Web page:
Kalaupapa Cliffs, Hawaii

Kalaupapa Cliffs img source

According to the Guinness Book of Records, these are the world’s highest sea cliffs—a 3,900-foot plunge from the top to seaside Kalaupapa village. The village is the site of a former leper colony. Views of these spectacular cliffs are featured in the movie Jurassic Park III. Because of the steep cliffs and surrounding ocean, Kalaupapa cannot be reached by car and visitors are transported by trail descending along the cliffs to Kalaupapa.

Drakensberg Amphitheatre, South Africa

drakensberg amphitheatre img source

Drakensberg Amphitheatre is widely regarded as one of the most spectacular cliffs on earth. They are part of the Royal Natal National Park. The Amphitheatre is over 5 kilometres (3.1 mi) in length and has precipitous cliffs rising approximately 1,220 metres (4,000 ft) along its entire length. The cliff face of the Amphitheatre is roughly three times the size of the total combined area of all the cliff faces in Yosemite’s famous El Capitan. Drakensberg Amphitheatre features a beautiful hiking trail to the top and Tugela Falls, the world’s second tallest falls, plunge over 948 metres (3,100 ft)from the Drakensberg Amphitheatre’s cliff tops.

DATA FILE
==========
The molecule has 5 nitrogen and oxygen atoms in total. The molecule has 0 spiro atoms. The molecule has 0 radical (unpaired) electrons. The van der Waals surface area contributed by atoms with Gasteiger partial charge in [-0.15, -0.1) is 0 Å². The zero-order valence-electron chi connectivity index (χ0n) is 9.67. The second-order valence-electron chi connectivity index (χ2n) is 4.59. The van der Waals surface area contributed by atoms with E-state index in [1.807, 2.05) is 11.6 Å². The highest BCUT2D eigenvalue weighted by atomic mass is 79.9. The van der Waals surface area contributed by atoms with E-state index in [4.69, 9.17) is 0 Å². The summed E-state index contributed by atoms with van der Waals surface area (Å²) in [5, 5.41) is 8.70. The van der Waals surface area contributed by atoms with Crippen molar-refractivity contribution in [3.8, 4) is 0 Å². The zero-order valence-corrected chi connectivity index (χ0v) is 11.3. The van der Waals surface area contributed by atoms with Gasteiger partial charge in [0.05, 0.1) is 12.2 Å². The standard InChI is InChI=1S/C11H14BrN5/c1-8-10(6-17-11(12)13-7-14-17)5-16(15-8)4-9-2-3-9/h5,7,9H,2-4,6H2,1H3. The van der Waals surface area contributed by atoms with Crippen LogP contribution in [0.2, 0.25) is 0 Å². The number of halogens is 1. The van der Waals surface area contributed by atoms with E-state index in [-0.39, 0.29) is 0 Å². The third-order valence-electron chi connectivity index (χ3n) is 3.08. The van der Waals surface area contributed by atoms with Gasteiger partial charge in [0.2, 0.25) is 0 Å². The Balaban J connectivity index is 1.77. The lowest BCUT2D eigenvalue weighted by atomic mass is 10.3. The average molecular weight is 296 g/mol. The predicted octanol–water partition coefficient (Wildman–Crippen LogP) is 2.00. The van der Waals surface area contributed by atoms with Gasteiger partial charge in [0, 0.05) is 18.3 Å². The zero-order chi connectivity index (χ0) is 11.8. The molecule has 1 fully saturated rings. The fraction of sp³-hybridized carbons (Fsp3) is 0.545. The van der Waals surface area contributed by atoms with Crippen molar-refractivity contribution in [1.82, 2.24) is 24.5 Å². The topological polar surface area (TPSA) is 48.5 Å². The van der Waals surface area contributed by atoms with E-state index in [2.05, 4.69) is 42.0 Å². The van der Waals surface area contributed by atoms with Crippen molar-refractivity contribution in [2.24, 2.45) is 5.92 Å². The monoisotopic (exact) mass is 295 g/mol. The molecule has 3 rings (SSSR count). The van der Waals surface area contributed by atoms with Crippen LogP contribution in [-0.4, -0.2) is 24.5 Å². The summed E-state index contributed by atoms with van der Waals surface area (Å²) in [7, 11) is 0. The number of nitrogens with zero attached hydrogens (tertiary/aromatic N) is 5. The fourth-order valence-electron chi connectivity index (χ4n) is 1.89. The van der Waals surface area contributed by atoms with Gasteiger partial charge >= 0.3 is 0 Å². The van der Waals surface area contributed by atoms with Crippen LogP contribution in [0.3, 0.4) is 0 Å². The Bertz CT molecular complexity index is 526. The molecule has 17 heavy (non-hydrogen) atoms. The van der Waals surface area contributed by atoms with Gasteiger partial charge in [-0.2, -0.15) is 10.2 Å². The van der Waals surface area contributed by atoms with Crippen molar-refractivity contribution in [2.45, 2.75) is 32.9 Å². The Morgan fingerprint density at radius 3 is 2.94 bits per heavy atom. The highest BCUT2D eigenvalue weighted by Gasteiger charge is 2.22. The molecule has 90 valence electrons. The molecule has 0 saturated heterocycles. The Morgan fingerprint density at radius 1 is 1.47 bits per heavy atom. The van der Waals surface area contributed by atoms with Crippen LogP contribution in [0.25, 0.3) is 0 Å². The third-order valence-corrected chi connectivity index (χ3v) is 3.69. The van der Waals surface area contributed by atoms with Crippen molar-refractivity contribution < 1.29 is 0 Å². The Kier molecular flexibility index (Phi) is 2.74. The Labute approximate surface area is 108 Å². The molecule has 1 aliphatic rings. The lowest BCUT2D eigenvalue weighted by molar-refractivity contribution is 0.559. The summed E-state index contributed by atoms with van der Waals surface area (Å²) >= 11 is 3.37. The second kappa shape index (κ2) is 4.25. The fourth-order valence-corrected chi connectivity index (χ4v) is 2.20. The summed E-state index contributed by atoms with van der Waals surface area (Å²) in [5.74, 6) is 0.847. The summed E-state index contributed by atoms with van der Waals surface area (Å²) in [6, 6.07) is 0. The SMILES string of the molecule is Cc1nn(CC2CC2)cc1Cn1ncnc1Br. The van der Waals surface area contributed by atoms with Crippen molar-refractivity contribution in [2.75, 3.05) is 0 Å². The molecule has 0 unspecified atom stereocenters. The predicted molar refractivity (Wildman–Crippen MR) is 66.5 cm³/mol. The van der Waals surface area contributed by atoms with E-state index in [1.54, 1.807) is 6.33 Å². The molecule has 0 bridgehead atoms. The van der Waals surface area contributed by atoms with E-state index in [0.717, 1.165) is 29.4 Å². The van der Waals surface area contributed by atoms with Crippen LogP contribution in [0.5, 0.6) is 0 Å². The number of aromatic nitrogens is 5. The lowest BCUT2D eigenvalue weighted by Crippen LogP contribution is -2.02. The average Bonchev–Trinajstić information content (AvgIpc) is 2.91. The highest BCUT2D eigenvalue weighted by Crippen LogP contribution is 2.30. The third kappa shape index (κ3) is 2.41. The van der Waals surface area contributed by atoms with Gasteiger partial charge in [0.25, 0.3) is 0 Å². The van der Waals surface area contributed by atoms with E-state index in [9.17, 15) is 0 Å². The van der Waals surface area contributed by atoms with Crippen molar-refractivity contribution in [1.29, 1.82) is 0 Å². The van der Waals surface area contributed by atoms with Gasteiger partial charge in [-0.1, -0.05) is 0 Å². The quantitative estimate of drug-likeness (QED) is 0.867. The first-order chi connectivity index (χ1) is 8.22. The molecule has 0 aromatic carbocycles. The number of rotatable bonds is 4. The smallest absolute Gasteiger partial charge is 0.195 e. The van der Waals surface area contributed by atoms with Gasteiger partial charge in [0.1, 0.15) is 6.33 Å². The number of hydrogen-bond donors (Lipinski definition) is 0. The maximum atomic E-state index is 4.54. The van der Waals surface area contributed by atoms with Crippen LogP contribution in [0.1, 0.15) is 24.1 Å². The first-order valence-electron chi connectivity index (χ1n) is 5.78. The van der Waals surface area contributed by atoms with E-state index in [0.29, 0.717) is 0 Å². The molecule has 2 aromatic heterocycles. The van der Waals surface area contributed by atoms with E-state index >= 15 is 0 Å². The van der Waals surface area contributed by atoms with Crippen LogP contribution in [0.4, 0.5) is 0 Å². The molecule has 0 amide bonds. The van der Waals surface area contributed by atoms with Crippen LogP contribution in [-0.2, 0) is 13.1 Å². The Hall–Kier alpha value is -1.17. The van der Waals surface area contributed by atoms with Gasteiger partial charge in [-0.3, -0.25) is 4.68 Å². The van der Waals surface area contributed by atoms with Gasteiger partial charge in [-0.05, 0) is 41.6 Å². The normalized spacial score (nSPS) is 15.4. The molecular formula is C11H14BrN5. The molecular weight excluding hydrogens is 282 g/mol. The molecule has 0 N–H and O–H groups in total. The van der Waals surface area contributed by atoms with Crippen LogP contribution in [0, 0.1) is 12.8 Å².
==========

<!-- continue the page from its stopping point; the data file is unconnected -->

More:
Acantilados de Los Gigantes, Spain

spectacular cliffs img source

Created by an ancient volcano, Acantilados de los Gigantes or (the Cliffs of the Giants) tower 500 metres (1,500 feet) above the western shore of Tenerife in the Canary Islands. Narrow trails meander along the basalt cliff tops and down Barranco Seco to a secluded beach at the feet of the giants.

Auyán-tepui, Venezuela

auyan tepui img source

It is the most visited and one of the largest (but not the highest) tepuis in the Guiana Highlands. It features Angel Falls, the tallest waterfall in the world, drops from a cleft near the summit. The falls are 979 meters (3,212 ft) high, with an uninterrupted descent of 807 meters (2,648 ft) — a drop nineteen times higher than that of Niagara Falls.

White Cliffs of Dover, England

spectacular cliffs img source

A towering symbol of Britain’s physical and emotional detachment from the rest of Europe, these spectacular cliffs wrap around the southeast coast between Dover and Deal, facing toward France 20 miles across the English Channel. The striking color of the 350-foot-high cliffs derives from white chalk streaked with black flint.

Vermilion Cliffs, Arizona USA

spectacular cliffs img source